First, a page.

By Patricia Lynn Henley
NORTH BAY LAND TRUSTS
The Sonoma Land Trust's $13 million deal in November to buy the 1,665-acre Roche Ranch in southern Sonoma County is one of the highlights of a year that's included considerable progress in protecting agricultural lands and other open spaces throughout the North Bay.
The Roche Ranch is a significant asset because of its sweeping ridge top views, rare wildlife species and dazzling spring wildflower displays. Its purchase also means that 7,500 acres between the bay and Sonoma Mountain will now remain as uninterrupted habitat. The trust intends to keep the Roche Ranch property for about three to five years. "We've been working closely with Sonoma County Regional Parks with the intent to, in the future, add this property to Tolay Lake Regional Park, which will double the size of the park," says Wendy Eliot, conservation director for Sonoma Land Trust.
The trust's other major 2007 acquisition is its $970,000 purchase in September of the 27-acre Lower Pitkin Marsh on the Gravenstein Highway, between Graton and Forestville. Prior to this deal, this wetlands property had been slated to be developed as a 24,000-square-foot residential care facility. About $400,000 of the total purchase price came from the Sonoma County Agricultural Preservation and Open Space District, which also kicked in $2 million for the Roche Ranch deal.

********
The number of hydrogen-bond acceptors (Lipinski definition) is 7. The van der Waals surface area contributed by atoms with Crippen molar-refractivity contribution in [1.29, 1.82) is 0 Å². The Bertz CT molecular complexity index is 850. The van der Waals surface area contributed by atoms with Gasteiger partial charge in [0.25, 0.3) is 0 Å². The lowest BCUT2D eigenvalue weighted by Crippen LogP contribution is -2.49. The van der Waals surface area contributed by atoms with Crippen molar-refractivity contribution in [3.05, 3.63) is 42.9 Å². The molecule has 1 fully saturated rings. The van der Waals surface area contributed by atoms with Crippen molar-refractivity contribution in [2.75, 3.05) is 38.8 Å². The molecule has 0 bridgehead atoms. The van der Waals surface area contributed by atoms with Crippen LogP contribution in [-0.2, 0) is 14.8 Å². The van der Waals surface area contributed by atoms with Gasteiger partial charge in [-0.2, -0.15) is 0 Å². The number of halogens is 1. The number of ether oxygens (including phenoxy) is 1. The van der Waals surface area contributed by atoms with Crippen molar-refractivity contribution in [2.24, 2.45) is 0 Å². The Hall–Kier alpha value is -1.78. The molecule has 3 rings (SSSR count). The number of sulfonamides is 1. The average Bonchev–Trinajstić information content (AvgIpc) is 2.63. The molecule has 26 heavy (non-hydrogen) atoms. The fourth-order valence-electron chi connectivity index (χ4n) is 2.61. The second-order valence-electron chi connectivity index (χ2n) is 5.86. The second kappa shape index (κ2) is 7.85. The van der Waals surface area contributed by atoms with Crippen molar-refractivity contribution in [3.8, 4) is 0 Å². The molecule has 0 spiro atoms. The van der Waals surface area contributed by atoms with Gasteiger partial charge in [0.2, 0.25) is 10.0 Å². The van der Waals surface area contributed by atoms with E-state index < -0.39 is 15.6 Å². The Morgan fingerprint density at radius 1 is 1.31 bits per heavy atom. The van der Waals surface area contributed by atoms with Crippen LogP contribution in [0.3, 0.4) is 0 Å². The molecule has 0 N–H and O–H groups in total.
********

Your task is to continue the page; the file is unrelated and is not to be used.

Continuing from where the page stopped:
Other significant 2007 purchases by the open space district include: $2.56 million for an easement on the 874-acre Tremari Ranch; $600,000 to add 41 acres to Sonoma Valley Regional Park; $7.78 million to buy the 248 acres Clover Springs, which will eventually be managed by the city of Cloverdale; $4.85 million for the 1,235-acre Poff property, slated to become part of the Sonoma Coast State park; $3 million for the 340-acre Cresta property, earmarked to become a regional parks open space preserve.
Elsewhere in the North Bay, six easements were donated to the Land Trust of Napa County in 2007 and the organization is wrapping up five others. The land Trust of Napa County's main thrust is a $26 million campaign to preserve and protect more than 4,000 acres at Wild Lake and Duff Ranch. It purchased more than 3,000 acres at Wild Lake in 2006, and the trust hopes to acquire the Duff Ranch property soon.
And the Marin Agricultural Land Trust (MALT) paid $1 million for the development rights on Crayne Ranch on Dillon Beach Road, and has two other easements in the works which are due to close soon. "Every year's different because each project takes one and a half to two years to go from start to finish," says Elisabeth Ptak, MALT's associate director. "We have about 12,000 acres we hope to protect over the next five years."
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